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Inside 'Hancock'


Digital Magic
The digital effects throughout the film are complicated and plenty.
The digital effects throughout the film are complicated and plenty.
© 2008 Columbia Pictures Industries, Inc.

In Hahn's estimate, there are roughly 550 visual effects shots in "Hancock," and the majority of them are divided among the big set pieces in the movie, including a freeway chase, a train derailment, a bank robbery and a battle on Hollywood Boulevard. The latter involved closing down a block to traffic for multiple days and lots of CG augmentation.

One reason for that was the swarm of tornadoes they needed to add, which were revised numerous times. According to Hahn, it was difficult to devise a twister that looked real but still fit the stylized esthetic Berg was aiming for. "He w­anted them to move in a very specific way," adds Villegas.

The 125-member Imageworks team was also responsible for effects you don't notice -- and aren't supposed to -- if they're done right. These include digitally erasing wires and palm trees, "putting walls where there weren't walls, and windows where there weren't windows. That's the most seamless work we've done in the movie," says Villegas proudly.

"Sometimes we'll add inn cityscapes," adds Hahn, offering the train derailment scene as an example. It was shot in Long Beach, California, but per Berg's instructions, "We added a vista of downtown Los Angeles in the background."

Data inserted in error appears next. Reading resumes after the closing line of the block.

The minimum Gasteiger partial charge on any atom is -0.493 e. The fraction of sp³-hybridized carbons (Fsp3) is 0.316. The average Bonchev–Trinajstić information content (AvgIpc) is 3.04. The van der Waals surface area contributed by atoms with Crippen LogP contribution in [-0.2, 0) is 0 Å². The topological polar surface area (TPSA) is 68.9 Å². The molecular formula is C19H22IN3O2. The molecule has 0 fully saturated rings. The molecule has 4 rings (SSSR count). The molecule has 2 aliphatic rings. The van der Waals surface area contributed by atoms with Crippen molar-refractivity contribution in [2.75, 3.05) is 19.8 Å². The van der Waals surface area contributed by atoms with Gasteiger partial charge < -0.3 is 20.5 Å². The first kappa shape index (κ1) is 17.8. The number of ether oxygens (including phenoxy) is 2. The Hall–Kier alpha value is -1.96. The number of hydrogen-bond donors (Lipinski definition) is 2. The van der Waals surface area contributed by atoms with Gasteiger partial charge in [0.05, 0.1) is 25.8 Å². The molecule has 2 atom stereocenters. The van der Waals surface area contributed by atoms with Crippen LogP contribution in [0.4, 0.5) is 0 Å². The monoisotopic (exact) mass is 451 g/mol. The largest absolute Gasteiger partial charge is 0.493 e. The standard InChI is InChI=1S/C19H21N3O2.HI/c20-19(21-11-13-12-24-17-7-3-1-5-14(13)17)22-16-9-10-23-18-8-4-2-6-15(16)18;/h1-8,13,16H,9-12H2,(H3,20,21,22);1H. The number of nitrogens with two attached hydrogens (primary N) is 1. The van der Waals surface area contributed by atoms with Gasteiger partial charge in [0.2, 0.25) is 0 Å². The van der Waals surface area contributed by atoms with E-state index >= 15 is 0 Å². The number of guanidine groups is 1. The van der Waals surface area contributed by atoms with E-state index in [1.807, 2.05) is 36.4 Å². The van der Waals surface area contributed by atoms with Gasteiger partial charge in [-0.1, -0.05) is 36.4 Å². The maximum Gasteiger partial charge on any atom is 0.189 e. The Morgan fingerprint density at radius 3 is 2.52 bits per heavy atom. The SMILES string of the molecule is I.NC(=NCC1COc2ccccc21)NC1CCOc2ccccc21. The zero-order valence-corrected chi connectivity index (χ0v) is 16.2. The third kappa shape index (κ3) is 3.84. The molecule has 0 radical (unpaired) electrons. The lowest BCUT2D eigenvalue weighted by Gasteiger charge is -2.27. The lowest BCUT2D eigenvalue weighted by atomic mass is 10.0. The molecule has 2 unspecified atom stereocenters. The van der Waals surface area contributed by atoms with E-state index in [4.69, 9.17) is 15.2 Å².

Imageworks also worked its digital eraser on some extra people in the Malibu beach scene involving Hancock and a beached whale, in addition to creating the CG leviathan. For reference on set, "A very small section of the whale, the front right quarter, was built as an animatronics with a moving eye," says Hahn, and a tossable prop was provided for Will Smith, but the effects team created a new cetacean from scratch in post-production.

Another tricky element for the VFX specialists involved close-up shots "that would transition from live actor to our CG version, or vice versa, within the context of one shot," says Hahn. The solution? Motion capture, a technique used in all-CG films like "Beowulf" and "The Polar Express" but also applicable to scenes in live action movies requiring digital doubles.

"After principal photography was done and there was a rough edit, we identified the transitions and we brought in Will and Charlize for a day each and had them act out very similar performances," outlines Hahn. To get as much detail as possible, they dotted the actors' faces with nearly 300 tiny markers, almost twice the amount used in "Beowulf." The result? A seamless, undetectable morph.

For Hahn and his team, previous experience on "Spider-Man" and other films was a distinct advantage. "I had some sense of what was achievable because of what we'd done previously. You're not constantly having to reinvent the wheel all the time," he says.

Nevertheless, the stakes are constantly rising. Filmmakers "want to improve upon things they've seen in the past, and do it faster and cheaper," notes Villegas. "And we never want to go in and recreate something we've seen before. We always try to bring something new to the table."

There were also some challenges to filming on location. Fly over to the next section to read about some of those.